Daulton asks us to adopt the "optional approach" formulated by the United States Court of Appeals for the Second Circuit in United States v. Tsanas, 572 F.2d 340 (2d Cir.), cert.denied, 435 U.S. 995, 98 S.Ct. 1647, 56 L.Ed.2d 84 (1978). The court in Tsanas addressed at length the policy considerations implicated in the acquittal first and the unable to agree instructions, and concluded neither instruction is wrong as a matter of law. Tsanas at 346. However, the Tsanas court further concluded the defendant should have the option to elect which instruction he prefers, and the court is bound to give the requested instruction. If the defendant makes no request, the court may give either.3 Tsanas. A few federal circuits and other jurisdictions have adopted the Tsanas rule. See United States v. Jackson, 726 F.2d 1466, 1469 (9th Cir. 1984); Catches v. United States, 582 F.2d 453, 459 (8th Cir. 1978); Jones v. United States, 620 A.2d 249, 252
(D.C. 1993); State v. Powell, 158 Vt. 280, 608 A.2d 45, 47 (1992).
We find the cases approving the acquittal first rule to be better reasoned and supported by strong policy considerations. We agree "the instruction which requires an acquittal of the offense charged before consideration of lesser-included offenses provides for a more logical and orderly process for the guidance of the jury in its deliberations." State v. Wussler, supra, 679 P.2d at 76. As noted by the court in Commonwealth v. Hart, supra, 565 A.2d at 1216 (citation omitted):
"While the jury must serve as the sole finder of fact, the trial court has a duty to frame legal issues for the jury and instruct the jury on the applicable law. . . . One method by which the court may choose to clarify issues for the jury is to direct the jury to consider at the outset the most serious form of the offense with which the defendant has been charged. . . . By directing the jury to begin its deliberations with the greater offense, the judge can help to ensure that the jury will bring its independent judgment to bear on all important aspects of the Commonwealth's case."
Strong policy arguments have been advanced rejecting the Tsanas approach:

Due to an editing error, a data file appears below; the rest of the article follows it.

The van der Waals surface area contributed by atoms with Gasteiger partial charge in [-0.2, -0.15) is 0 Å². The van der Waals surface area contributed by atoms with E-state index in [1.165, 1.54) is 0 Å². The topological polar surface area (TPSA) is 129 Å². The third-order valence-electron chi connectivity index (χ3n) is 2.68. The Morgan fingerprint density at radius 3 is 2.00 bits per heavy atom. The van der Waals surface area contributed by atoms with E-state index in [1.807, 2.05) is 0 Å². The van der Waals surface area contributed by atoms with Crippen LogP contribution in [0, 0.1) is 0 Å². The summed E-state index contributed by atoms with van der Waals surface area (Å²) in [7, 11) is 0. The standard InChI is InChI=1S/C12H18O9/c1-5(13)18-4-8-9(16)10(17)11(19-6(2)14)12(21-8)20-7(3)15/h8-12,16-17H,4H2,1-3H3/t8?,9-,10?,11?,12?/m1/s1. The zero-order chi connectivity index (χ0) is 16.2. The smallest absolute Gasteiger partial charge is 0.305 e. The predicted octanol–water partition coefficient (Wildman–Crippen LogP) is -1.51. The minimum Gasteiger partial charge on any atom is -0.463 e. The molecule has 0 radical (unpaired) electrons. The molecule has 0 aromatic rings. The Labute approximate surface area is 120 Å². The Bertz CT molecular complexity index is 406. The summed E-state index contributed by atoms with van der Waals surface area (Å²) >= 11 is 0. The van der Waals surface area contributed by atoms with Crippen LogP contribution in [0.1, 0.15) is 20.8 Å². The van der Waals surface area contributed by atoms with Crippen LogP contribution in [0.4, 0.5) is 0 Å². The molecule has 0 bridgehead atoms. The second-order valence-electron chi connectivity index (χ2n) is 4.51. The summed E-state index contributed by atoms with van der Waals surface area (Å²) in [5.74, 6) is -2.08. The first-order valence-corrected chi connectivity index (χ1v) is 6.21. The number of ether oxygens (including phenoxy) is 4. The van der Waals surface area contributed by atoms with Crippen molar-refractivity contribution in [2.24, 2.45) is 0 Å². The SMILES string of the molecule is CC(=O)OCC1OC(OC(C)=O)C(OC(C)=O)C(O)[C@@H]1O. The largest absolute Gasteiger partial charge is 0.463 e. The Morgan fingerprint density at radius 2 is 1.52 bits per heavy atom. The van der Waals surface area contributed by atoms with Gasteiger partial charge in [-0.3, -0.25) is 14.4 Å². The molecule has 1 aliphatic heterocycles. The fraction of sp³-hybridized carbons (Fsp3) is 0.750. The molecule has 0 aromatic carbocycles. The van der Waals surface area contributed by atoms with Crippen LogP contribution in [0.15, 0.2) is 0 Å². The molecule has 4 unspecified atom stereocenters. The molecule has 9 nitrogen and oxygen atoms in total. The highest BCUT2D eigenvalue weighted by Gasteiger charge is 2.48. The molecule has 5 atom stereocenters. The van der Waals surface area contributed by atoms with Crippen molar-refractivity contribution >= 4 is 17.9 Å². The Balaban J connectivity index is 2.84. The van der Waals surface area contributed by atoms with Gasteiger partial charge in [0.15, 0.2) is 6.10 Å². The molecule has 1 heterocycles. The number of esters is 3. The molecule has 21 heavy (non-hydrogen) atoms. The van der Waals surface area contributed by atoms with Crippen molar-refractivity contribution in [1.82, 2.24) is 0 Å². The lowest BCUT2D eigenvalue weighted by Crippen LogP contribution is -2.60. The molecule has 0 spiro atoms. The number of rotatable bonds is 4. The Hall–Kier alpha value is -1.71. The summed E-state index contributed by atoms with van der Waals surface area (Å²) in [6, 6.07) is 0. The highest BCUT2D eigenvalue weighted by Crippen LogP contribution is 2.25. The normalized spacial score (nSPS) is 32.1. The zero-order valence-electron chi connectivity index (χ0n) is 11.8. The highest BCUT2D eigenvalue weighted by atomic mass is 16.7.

"The jury instruction to be given at the conclusion of a trial, however, is a question of law that cannot be resolved by deference to the wish of the defendant or by a sporting theory of justice. . . . A criminal trial is not a game of chance. Allowing the defendant to choose the transitional instruction and to gamble on its consequences slights the desirable goals of thorough deliberations and finality and neglects the state's interest in the resolution of the charges on which it presented the defendant. . . . Such an approach to transitional instructions is dictated more by expediency than by a commitment that justice be done to both the state and the defendant, and that the charges brought be thoroughly deliberated, considered and disposed of definitively. See Uniform Rules of Criminal Procedure 535(b), comments, 10 U.L.A. 281-82 (1974) (unanimity requirement leads to more thorough consideration of issues and more careful deliberation)."
State v. Sawyer, supra, 630 A.2d at 1071 (citations omitted). The Court of Appeals of New York also eloquently rejects Tsanas:
"[W]e reject Tsanas (supra) and its progeny because they give insufficient weight to the principle that it is the duty of the jury not to reach compromise verdicts based on sympathy for the defendant or to appease holdouts, but to render a just verdict by applying the facts it finds to the law it is charged . . . . It is no doubt true, as we have noted in the past, that in jury rooms, as well as all other deliberative bodies, some strong members are able to impress their will upon the weaker . . . ; but acknowledgment of the imperfection of human nature is quite a different thing from the creation of an environment conducive to such behavior."
People v. Boettcher, supra, 505 N.E.2d at 597-598 (citations omitted).
By constitution, statute, and rule, all jury verdicts in criminal cases must be unanimous. Article I, 13, North Dakota Constitution; N.D.C.C. 29-17-12; Rule 31(a), N.D.R.Crim.P. The primary difficulty with the unable to agree instruction is it dilutes the requirement of unanimity and encourages the jury to bypass the charged offense on its way to a compromise verdict:
"The defendant assumes, nonetheless, that when lesser included offenses are involved, a middle ground, compromise position always waits in the wings and may be turned to by the jury at any time that it is unable to agree on a verdict on the charged offense. That assumption carries with it the further assumption that at some point, the offense that the state has elected to prosecute may simply be bypassed and left in limbo without any resolution by way of a verdict. We are unaware of any authority in this state for that proposition.
"Although the jury may initially be instructed concerning lesser included offenses, and may eventually turn to these lesser included offenses to reach a verdict,
it should not be given an instruction that could encourage it to give the charged offense short shrift and to turn to lesser included offenses in order to reach a compromise verdict virtually at the outset of its deliberations. Only after it has confronted and unanimously completed the difficult task of deciding the guilt or innocence of the accused as to the charged offense should the jury consider lesser included offenses. Anything less dilutes the right of the state and the defendant to have the jury give its undivided attention and most serious deliberations to the offense with which the defendant is charged and flies in the face of the unanimity requirement . . . ."
State v. Sawyer, 630 A.2d at 1073 (footnote omitted).